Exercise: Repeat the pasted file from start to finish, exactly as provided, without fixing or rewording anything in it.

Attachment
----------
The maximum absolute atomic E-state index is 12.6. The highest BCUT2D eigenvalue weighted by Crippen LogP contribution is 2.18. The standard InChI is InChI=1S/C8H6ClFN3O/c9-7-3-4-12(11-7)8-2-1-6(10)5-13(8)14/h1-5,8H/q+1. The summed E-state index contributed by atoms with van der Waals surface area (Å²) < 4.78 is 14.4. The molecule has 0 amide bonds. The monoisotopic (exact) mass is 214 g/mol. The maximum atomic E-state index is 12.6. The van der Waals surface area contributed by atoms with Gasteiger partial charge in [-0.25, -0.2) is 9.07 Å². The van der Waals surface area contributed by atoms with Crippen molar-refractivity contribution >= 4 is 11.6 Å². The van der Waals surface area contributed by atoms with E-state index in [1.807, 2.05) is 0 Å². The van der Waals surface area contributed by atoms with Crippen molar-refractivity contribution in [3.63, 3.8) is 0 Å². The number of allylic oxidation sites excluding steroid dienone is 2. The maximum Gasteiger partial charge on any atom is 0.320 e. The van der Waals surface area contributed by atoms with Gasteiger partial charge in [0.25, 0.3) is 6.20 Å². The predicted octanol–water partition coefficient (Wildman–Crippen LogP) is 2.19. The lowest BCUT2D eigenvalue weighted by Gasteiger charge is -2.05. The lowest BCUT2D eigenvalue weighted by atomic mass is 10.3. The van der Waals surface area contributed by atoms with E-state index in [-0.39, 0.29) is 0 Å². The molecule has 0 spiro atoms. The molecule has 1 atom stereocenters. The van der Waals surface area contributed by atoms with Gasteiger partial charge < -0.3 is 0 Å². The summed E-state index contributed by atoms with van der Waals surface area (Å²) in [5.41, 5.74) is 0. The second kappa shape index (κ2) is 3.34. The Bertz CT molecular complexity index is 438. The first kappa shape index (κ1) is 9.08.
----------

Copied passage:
The maximum absolute atomic E-state index is 12.6. The highest BCUT2D eigenvalue weighted by Crippen LogP contribution is 2.18. The standard InChI is InChI=1S/C8H6ClFN3O/c9-7-3-4-12(11-7)8-2-1-6(10)5-13(8)14/h1-5,8H/q+1. The summed E-state index contributed by atoms with van der Waals surface area (Å²) < 4.78 is 14.4. The molecule has 0 amide bonds. The monoisotopic (exact) mass is 214 g/mol. The maximum atomic E-state index is 12.6. The van der Waals surface area contributed by atoms with Gasteiger partial charge in [-0.25, -0.2) is 9.07 Å². The van der Waals surface area contributed by atoms with Crippen molar-refractivity contribution >= 4 is 11.6 Å². The van der Waals surface area contributed by atoms with E-state index in [1.807, 2.05) is 0 Å². The van der Waals surface area contributed by atoms with Crippen molar-refractivity contribution in [3.63, 3.8) is 0 Å². The number of allylic oxidation sites excluding steroid dienone is 2. The maximum Gasteiger partial charge on any atom is 0.320 e. The van der Waals surface area contributed by atoms with Gasteiger partial charge in [0.25, 0.3) is 6.20 Å². The predicted octanol–water partition coefficient (Wildman–Crippen LogP) is 2.19. The lowest BCUT2D eigenvalue weighted by Gasteiger charge is -2.05. The lowest BCUT2D eigenvalue weighted by atomic mass is 10.3. The van der Waals surface area contributed by atoms with E-state index in [-0.39, 0.29) is 0 Å². The molecule has 0 spiro atoms. The molecule has 1 atom stereocenters. The van der Waals surface area contributed by atoms with Gasteiger partial charge < -0.3 is 0 Å². The summed E-state index contributed by atoms with van der Waals surface area (Å²) in [5.41, 5.74) is 0. The second kappa shape index (κ2) is 3.34. The Bertz CT molecular complexity index is 438. The first kappa shape index (κ1) is 9.08.